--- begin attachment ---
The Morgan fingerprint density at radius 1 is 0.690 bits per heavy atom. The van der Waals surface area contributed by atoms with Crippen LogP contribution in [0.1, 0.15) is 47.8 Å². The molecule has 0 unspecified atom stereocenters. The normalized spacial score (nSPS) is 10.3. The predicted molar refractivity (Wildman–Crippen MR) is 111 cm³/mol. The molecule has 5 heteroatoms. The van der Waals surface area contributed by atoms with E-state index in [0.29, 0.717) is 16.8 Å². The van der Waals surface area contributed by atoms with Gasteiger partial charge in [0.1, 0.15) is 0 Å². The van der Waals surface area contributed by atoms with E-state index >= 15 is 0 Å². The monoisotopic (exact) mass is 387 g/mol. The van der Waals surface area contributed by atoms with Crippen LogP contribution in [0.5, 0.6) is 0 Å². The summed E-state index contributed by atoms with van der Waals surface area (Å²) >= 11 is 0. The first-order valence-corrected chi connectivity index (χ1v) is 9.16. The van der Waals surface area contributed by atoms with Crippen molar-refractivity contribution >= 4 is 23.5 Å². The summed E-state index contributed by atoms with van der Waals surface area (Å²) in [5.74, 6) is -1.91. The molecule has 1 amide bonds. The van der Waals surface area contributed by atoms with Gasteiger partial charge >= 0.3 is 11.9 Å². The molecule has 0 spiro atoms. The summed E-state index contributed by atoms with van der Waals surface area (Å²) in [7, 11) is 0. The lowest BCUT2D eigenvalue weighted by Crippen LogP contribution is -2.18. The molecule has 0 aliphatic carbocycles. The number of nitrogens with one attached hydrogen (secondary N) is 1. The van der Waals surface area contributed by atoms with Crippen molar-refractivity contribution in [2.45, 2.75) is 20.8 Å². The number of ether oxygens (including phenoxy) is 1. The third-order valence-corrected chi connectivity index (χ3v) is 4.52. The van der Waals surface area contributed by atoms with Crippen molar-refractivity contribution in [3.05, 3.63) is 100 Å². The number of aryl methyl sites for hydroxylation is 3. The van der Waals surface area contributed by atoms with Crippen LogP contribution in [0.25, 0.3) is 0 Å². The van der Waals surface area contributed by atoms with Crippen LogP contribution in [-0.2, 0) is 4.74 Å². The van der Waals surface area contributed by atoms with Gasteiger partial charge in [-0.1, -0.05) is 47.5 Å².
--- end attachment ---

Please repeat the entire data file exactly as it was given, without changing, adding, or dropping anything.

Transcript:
The Morgan fingerprint density at radius 1 is 0.690 bits per heavy atom. The van der Waals surface area contributed by atoms with Crippen LogP contribution in [0.1, 0.15) is 47.8 Å². The molecule has 0 unspecified atom stereocenters. The normalized spacial score (nSPS) is 10.3. The predicted molar refractivity (Wildman–Crippen MR) is 111 cm³/mol. The molecule has 5 heteroatoms. The van der Waals surface area contributed by atoms with E-state index in [0.29, 0.717) is 16.8 Å². The van der Waals surface area contributed by atoms with Gasteiger partial charge in [0.1, 0.15) is 0 Å². The van der Waals surface area contributed by atoms with E-state index >= 15 is 0 Å². The monoisotopic (exact) mass is 387 g/mol. The van der Waals surface area contributed by atoms with Crippen LogP contribution in [0.5, 0.6) is 0 Å². The summed E-state index contributed by atoms with van der Waals surface area (Å²) >= 11 is 0. The first-order valence-corrected chi connectivity index (χ1v) is 9.16. The van der Waals surface area contributed by atoms with Crippen molar-refractivity contribution >= 4 is 23.5 Å². The summed E-state index contributed by atoms with van der Waals surface area (Å²) in [5.74, 6) is -1.91. The molecule has 1 amide bonds. The van der Waals surface area contributed by atoms with Gasteiger partial charge >= 0.3 is 11.9 Å². The molecule has 0 spiro atoms. The summed E-state index contributed by atoms with van der Waals surface area (Å²) in [7, 11) is 0. The lowest BCUT2D eigenvalue weighted by Crippen LogP contribution is -2.18. The molecule has 0 aliphatic carbocycles. The number of nitrogens with one attached hydrogen (secondary N) is 1. The van der Waals surface area contributed by atoms with Crippen molar-refractivity contribution in [2.45, 2.75) is 20.8 Å². The number of ether oxygens (including phenoxy) is 1. The third-order valence-corrected chi connectivity index (χ3v) is 4.52. The van der Waals surface area contributed by atoms with Crippen molar-refractivity contribution in [3.05, 3.63) is 100 Å². The number of aryl methyl sites for hydroxylation is 3. The van der Waals surface area contributed by atoms with Crippen LogP contribution in [0.25, 0.3) is 0 Å². The van der Waals surface area contributed by atoms with Crippen LogP contribution in [-0.2, 0) is 4.74 Å². The van der Waals surface area contributed by atoms with Gasteiger partial charge in [-0.1, -0.05) is 47.5 Å².